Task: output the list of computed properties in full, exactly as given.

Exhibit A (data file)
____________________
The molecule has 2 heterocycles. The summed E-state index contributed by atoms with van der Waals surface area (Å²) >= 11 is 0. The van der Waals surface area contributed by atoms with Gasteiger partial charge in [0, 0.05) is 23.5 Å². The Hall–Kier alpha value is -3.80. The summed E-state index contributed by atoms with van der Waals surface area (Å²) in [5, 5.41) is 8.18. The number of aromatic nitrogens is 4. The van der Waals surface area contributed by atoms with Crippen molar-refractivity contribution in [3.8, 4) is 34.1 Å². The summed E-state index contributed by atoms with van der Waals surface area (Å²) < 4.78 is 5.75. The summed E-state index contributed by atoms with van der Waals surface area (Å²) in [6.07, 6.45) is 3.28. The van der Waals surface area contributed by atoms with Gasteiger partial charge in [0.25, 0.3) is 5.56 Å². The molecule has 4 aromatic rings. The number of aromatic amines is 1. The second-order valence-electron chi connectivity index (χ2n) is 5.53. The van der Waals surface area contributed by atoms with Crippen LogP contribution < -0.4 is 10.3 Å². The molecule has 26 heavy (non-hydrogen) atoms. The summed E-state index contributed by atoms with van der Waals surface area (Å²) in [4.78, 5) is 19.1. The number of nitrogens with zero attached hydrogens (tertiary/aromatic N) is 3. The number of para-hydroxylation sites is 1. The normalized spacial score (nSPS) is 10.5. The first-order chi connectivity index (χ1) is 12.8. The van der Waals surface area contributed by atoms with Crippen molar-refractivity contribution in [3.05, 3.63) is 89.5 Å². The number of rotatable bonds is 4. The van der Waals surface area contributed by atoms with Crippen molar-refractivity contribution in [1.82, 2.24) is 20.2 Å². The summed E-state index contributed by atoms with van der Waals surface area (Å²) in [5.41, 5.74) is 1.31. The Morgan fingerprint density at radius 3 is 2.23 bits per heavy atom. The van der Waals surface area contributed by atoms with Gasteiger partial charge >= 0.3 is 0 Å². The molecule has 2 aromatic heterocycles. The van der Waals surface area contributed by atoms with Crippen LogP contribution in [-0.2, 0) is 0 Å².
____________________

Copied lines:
The molecule has 2 heterocycles. The summed E-state index contributed by atoms with van der Waals surface area (Å²) >= 11 is 0. The van der Waals surface area contributed by atoms with Gasteiger partial charge in [0, 0.05) is 23.5 Å². The Hall–Kier alpha value is -3.80. The summed E-state index contributed by atoms with van der Waals surface area (Å²) in [5, 5.41) is 8.18. The number of aromatic nitrogens is 4. The van der Waals surface area contributed by atoms with Crippen molar-refractivity contribution in [3.8, 4) is 34.1 Å². The summed E-state index contributed by atoms with van der Waals surface area (Å²) < 4.78 is 5.75. The summed E-state index contributed by atoms with van der Waals surface area (Å²) in [6.07, 6.45) is 3.28. The van der Waals surface area contributed by atoms with Gasteiger partial charge in [0.25, 0.3) is 5.56 Å². The molecule has 4 aromatic rings. The number of aromatic amines is 1. The second-order valence-electron chi connectivity index (χ2n) is 5.53. The van der Waals surface area contributed by atoms with Crippen LogP contribution < -0.4 is 10.3 Å². The molecule has 26 heavy (non-hydrogen) atoms. The summed E-state index contributed by atoms with van der Waals surface area (Å²) in [4.78, 5) is 19.1. The number of nitrogens with zero attached hydrogens (tertiary/aromatic N) is 3. The number of para-hydroxylation sites is 1. The normalized spacial score (nSPS) is 10.5. The first-order chi connectivity index (χ1) is 12.8. The van der Waals surface area contributed by atoms with Crippen molar-refractivity contribution in [3.05, 3.63) is 89.5 Å². The number of rotatable bonds is 4. The van der Waals surface area contributed by atoms with Crippen molar-refractivity contribution in [1.82, 2.24) is 20.2 Å². The summed E-state index contributed by atoms with van der Waals surface area (Å²) in [5.41, 5.74) is 1.31. The Morgan fingerprint density at radius 3 is 2.23 bits per heavy atom. The van der Waals surface area contributed by atoms with Gasteiger partial charge >= 0.3 is 0 Å². The molecule has 2 aromatic heterocycles. The van der Waals surface area contributed by atoms with Crippen LogP contribution in [-0.2, 0) is 0 Å².